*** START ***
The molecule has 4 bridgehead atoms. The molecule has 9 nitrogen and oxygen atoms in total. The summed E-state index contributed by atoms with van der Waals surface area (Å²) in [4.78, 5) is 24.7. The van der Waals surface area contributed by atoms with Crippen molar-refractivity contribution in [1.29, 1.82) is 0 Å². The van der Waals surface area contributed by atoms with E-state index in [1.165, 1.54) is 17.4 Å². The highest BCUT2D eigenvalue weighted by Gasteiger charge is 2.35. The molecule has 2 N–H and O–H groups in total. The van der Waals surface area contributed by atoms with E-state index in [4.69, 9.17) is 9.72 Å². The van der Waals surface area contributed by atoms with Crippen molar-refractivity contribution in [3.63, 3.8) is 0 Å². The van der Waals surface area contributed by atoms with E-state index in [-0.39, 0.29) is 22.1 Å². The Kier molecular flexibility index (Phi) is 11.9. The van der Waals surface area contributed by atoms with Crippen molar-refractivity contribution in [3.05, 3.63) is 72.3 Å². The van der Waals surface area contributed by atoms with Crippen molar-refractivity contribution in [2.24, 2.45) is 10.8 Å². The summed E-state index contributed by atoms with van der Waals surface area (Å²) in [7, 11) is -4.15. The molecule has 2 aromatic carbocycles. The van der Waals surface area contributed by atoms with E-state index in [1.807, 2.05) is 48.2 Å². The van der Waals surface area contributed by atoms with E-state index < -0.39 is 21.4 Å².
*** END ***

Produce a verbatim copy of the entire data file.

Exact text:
The molecule has 4 bridgehead atoms. The molecule has 9 nitrogen and oxygen atoms in total. The summed E-state index contributed by atoms with van der Waals surface area (Å²) in [4.78, 5) is 24.7. The van der Waals surface area contributed by atoms with Crippen molar-refractivity contribution in [1.29, 1.82) is 0 Å². The van der Waals surface area contributed by atoms with E-state index in [1.165, 1.54) is 17.4 Å². The highest BCUT2D eigenvalue weighted by Gasteiger charge is 2.35. The molecule has 2 N–H and O–H groups in total. The van der Waals surface area contributed by atoms with E-state index in [4.69, 9.17) is 9.72 Å². The van der Waals surface area contributed by atoms with Crippen molar-refractivity contribution in [3.63, 3.8) is 0 Å². The van der Waals surface area contributed by atoms with E-state index in [-0.39, 0.29) is 22.1 Å². The Kier molecular flexibility index (Phi) is 11.9. The van der Waals surface area contributed by atoms with Crippen molar-refractivity contribution in [3.05, 3.63) is 72.3 Å². The van der Waals surface area contributed by atoms with Crippen molar-refractivity contribution in [2.24, 2.45) is 10.8 Å². The summed E-state index contributed by atoms with van der Waals surface area (Å²) in [7, 11) is -4.15. The molecule has 2 aromatic carbocycles. The van der Waals surface area contributed by atoms with E-state index in [1.807, 2.05) is 48.2 Å². The van der Waals surface area contributed by atoms with E-state index < -0.39 is 21.4 Å².